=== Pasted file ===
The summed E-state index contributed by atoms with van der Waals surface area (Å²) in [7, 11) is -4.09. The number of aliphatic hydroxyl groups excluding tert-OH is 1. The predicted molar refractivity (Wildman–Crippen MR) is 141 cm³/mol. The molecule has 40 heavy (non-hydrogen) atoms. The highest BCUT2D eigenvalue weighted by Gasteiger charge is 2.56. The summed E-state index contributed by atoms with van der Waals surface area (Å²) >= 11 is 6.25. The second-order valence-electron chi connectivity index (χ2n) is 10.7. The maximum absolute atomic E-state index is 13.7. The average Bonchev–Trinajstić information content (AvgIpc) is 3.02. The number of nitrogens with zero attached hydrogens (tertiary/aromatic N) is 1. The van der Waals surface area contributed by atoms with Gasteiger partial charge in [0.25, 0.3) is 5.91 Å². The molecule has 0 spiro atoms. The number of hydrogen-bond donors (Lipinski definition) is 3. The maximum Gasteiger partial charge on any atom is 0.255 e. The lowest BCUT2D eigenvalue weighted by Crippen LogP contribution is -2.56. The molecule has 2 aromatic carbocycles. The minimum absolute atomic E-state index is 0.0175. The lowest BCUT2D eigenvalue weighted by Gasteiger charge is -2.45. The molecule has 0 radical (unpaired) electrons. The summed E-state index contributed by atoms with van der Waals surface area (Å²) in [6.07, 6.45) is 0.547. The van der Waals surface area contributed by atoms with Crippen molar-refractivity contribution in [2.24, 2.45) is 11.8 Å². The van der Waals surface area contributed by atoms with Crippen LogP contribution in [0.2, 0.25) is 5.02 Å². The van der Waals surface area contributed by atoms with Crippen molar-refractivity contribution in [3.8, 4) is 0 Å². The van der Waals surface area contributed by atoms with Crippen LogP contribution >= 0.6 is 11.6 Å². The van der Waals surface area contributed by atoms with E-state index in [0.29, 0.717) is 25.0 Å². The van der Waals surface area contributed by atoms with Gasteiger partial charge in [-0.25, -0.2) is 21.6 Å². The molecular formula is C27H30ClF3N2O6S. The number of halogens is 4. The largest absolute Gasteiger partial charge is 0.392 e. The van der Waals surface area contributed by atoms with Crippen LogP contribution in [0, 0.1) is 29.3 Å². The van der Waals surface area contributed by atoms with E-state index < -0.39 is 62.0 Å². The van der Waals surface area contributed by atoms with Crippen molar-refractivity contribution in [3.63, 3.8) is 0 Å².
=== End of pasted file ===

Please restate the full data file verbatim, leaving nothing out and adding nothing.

The summed E-state index contributed by atoms with van der Waals surface area (Å²) in [7, 11) is -4.09. The number of aliphatic hydroxyl groups excluding tert-OH is 1. The predicted molar refractivity (Wildman–Crippen MR) is 141 cm³/mol. The molecule has 40 heavy (non-hydrogen) atoms. The highest BCUT2D eigenvalue weighted by Gasteiger charge is 2.56. The summed E-state index contributed by atoms with van der Waals surface area (Å²) >= 11 is 6.25. The second-order valence-electron chi connectivity index (χ2n) is 10.7. The maximum absolute atomic E-state index is 13.7. The average Bonchev–Trinajstić information content (AvgIpc) is 3.02. The number of nitrogens with zero attached hydrogens (tertiary/aromatic N) is 1. The van der Waals surface area contributed by atoms with Gasteiger partial charge in [0.25, 0.3) is 5.91 Å². The molecule has 0 spiro atoms. The number of hydrogen-bond donors (Lipinski definition) is 3. The maximum Gasteiger partial charge on any atom is 0.255 e. The lowest BCUT2D eigenvalue weighted by Crippen LogP contribution is -2.56. The molecule has 2 aromatic carbocycles. The minimum absolute atomic E-state index is 0.0175. The lowest BCUT2D eigenvalue weighted by Gasteiger charge is -2.45. The molecule has 0 radical (unpaired) electrons. The summed E-state index contributed by atoms with van der Waals surface area (Å²) in [6.07, 6.45) is 0.547. The van der Waals surface area contributed by atoms with Crippen molar-refractivity contribution in [2.24, 2.45) is 11.8 Å². The van der Waals surface area contributed by atoms with Crippen LogP contribution in [0.2, 0.25) is 5.02 Å². The van der Waals surface area contributed by atoms with Crippen molar-refractivity contribution in [3.8, 4) is 0 Å². The van der Waals surface area contributed by atoms with Crippen LogP contribution >= 0.6 is 11.6 Å². The van der Waals surface area contributed by atoms with E-state index in [0.29, 0.717) is 25.0 Å². The van der Waals surface area contributed by atoms with Gasteiger partial charge in [-0.25, -0.2) is 21.6 Å². The molecular formula is C27H30ClF3N2O6S. The number of halogens is 4. The largest absolute Gasteiger partial charge is 0.392 e. The van der Waals surface area contributed by atoms with Crippen LogP contribution in [0, 0.1) is 29.3 Å². The van der Waals surface area contributed by atoms with E-state index < -0.39 is 62.0 Å². The van der Waals surface area contributed by atoms with Crippen molar-refractivity contribution in [3.63, 3.8) is 0 Å².